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Words in Time and Place: Exploring Language Through the Historical Thesaurus of the Oxford English Dictionary

By David Crystal

Offers a unique view of the English language and its development, and includes witty commentary and anecdotes along the way.


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The Indo-European Controversy: Facts and Fallacies in Historical Linguistics

By Asya Pereltsvaig and Martin W. Lewis

This book "asserts that the origin and spread of languages must be examined primarily through the time-tested techniques of linguistic analysis, rather than those of evolutionary biology" and "defends traditional practices in historical linguistics while remaining open to new techniques, including computational methods" and "will appeal to readers interested in world history and world geography."


Academic Paper


Title: Processing effects in linguistic judgment data: (super-)additivity and reading span scores
Author: Philip Hofmeister
Institution: University of Essex
Author: Laura Staum Casasanto
Institution: Department of Linguistics, Stony Brook University
Author: Ivan A. Sag
Institution: Stanford University
Linguistic Field: Cognitive Science
Abstract: Linguistic acceptability judgments are widely agreed to reflect constraints on real-time language processing. Nonetheless, very little is known about how processing costs affect acceptability judgments. In this paper, we explore how processing limitations are manifested in acceptability judgment data. In a series of experiments, we consider how two factors relate to judgments for sentences with varying degrees of complexity: (1) the way constraints combine (i.e., additively or super-additively), and (2) the way a comprehender’s memory resources influence acceptability judgments. Results indicate that multiple sources of processing difficulty can combine to produce super-additive effects, and that there is a positive linear relationship between reading span scores and judgments for sentences whose unacceptability is attributable to processing costs. These patterns do not hold for sentences whose unacceptability is attributable to factors other than processing costs, e.g., grammatical constraints. We conclude that tests of (super)-additivity and of relationships to reading span scores can help to identify the effects of processing difficulty on acceptability judgments, although these tests cannot be used in contexts of extreme processing difficulty.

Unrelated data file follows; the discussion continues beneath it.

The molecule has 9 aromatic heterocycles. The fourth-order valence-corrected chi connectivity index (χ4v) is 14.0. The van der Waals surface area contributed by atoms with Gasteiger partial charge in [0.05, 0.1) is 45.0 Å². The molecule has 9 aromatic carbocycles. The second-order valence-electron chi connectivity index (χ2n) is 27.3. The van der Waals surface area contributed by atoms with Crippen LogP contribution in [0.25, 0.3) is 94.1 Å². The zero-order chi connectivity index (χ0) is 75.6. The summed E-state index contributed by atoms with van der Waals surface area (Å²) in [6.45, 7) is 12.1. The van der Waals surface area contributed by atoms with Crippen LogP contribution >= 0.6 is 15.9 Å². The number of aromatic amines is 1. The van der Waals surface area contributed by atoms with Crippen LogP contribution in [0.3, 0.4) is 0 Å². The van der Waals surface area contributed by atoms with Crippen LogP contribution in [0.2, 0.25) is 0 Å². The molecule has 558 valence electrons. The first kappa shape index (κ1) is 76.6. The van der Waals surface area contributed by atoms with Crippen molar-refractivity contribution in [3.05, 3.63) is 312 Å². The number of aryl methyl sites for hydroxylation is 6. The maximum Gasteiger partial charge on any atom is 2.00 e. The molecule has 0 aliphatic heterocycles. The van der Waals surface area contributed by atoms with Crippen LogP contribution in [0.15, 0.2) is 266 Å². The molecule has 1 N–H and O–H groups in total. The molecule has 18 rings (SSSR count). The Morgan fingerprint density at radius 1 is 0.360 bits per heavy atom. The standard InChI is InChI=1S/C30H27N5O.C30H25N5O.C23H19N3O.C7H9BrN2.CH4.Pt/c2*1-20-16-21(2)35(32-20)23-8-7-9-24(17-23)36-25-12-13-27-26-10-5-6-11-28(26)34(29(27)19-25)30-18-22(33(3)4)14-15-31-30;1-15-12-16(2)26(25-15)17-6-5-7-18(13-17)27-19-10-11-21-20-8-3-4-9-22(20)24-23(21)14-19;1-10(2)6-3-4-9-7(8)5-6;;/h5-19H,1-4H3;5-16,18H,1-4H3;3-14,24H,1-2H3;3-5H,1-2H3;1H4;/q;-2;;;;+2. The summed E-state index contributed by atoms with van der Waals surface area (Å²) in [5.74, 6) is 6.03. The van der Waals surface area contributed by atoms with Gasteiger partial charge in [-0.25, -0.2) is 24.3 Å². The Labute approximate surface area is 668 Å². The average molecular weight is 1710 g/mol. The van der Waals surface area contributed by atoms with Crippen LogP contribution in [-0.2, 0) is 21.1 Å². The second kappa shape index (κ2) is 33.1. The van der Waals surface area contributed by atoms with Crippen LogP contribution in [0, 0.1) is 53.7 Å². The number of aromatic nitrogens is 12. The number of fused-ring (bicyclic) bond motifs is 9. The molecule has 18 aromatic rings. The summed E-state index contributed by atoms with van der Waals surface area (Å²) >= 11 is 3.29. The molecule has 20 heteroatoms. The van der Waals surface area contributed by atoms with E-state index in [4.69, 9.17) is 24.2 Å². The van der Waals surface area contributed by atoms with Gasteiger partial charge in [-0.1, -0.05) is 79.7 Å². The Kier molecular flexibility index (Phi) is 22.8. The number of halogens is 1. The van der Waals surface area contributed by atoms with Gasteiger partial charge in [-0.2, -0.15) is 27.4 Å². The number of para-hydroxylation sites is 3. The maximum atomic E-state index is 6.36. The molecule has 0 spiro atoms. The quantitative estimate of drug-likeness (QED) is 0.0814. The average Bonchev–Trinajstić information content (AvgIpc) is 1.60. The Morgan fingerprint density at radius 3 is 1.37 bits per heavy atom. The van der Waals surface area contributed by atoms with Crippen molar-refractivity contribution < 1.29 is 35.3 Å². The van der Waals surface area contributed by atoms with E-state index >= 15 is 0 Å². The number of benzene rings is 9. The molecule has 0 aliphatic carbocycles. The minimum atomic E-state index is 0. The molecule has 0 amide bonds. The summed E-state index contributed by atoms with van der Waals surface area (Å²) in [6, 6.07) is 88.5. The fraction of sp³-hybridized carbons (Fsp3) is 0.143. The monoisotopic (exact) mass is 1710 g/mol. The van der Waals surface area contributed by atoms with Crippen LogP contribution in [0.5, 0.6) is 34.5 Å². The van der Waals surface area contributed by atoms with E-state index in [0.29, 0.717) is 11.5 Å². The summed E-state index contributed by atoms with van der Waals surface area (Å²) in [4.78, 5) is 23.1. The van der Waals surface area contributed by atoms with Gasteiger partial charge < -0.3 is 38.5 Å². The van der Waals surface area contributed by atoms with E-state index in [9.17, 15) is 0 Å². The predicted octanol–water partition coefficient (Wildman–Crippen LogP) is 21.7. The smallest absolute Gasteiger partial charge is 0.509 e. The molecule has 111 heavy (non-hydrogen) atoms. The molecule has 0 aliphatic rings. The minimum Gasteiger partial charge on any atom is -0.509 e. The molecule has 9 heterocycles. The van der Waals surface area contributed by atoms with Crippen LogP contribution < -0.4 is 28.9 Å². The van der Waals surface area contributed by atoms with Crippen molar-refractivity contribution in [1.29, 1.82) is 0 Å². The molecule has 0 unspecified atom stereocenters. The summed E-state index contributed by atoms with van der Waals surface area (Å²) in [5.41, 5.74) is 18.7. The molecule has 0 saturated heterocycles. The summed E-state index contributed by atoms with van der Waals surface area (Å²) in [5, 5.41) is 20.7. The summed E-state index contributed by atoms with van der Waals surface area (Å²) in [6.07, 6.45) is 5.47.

CUP AT LINGUIST

This article appears IN Language and Cognition Vol. 6, Issue 1, which you can READ on Cambridge's site or on LINGUIST .



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